Many of us typically use multiple devices and are often on the go, making us prone to errors. Human error often lowers the drawbridge and allows hackers to enter our fortresses undetected. Unsurprisingly, this occurs in remarkably greater instances on social media platforms than through other channels. Individuals behave more casually on social media and are therefore more likely to trust a hacker disguised as a friend. Famous figures are more vulnerable due to their bloated following networks and global reach, both of which can be mobilized by an ambitious hacker. But even if one sees targets with higher value—big game huntingas it is known in hacker parlance – when it comes down to it, the hacker will strike when a weakness is apparent.
According to one examination, nearly half (49%) of social media account takeover victims clicked on a link in an instant message from a friend before losing access to their social media accounts. The same study found that 3% of victims lost control of their accounts after submitting login details via fake sites. By clicking on an infected link, software, such as a “key logger”, can be stored on users’ computers. This common but effective entry method tracks keystrokes and generates a pattern file, allowing hackers to replicate passwords.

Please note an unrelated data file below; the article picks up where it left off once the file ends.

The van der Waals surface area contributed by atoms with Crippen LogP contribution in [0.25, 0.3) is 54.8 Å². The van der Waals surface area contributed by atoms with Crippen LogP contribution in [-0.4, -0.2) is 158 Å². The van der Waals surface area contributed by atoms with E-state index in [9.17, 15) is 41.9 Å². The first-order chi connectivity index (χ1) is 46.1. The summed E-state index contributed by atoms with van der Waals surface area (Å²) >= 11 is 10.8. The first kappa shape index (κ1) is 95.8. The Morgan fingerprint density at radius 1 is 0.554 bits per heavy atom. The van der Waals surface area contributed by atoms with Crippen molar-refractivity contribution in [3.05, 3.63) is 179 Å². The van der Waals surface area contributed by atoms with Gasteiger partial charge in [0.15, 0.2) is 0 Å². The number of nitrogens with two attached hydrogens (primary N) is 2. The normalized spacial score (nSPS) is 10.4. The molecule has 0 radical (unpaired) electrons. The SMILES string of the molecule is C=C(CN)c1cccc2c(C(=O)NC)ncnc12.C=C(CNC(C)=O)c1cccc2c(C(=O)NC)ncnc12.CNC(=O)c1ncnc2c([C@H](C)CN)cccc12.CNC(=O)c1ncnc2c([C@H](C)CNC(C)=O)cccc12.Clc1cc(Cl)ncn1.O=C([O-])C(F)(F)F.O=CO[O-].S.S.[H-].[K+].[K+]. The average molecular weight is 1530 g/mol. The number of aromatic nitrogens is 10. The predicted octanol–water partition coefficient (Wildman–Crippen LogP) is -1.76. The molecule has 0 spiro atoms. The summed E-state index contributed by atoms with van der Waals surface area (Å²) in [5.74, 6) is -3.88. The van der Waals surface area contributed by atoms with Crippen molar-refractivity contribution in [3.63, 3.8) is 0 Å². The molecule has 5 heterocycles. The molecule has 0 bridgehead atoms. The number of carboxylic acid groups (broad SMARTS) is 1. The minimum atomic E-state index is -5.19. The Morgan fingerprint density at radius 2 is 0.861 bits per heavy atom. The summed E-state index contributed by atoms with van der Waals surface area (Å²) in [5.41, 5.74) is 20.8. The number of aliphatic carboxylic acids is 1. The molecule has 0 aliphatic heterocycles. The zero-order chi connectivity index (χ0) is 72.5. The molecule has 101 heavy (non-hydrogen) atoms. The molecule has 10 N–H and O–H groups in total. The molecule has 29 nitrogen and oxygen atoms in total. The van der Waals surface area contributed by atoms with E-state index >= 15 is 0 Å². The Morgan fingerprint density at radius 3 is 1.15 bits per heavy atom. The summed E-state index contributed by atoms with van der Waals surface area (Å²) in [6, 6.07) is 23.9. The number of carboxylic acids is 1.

Alarmingly, 66% of victims said that after takeovers the hackers continued to post on their profiles, and 69% revealed that the hackers had also approached their friends. In addition, hackers often press account owners for ransom in return for control of their accounts. 22% of victims confirmed that this has happened to them.
A common defense
Statistics shows that 96% of baby boomers do not trust social media platforms to protect their data. Gen X and Gen Z are similar – 94% and 93% respectively. And rightly so, because the reality is that social media companies are not doing enough to protect users. Prevention is the first line of defense: Limit sensitive information in our public profiles, as this can be scraped by intelligent software and sold to malicious actors. We should also be more careful about which profiles we let into our friends or contact circles. A simple rule is to reject them if you don’t know them. We should be wary of incongruent links sent from friends’ accounts. If a page feels like something is off, just avoid it. In short, we should be more methodical and careful when navigating social media, as there are traps everywhere.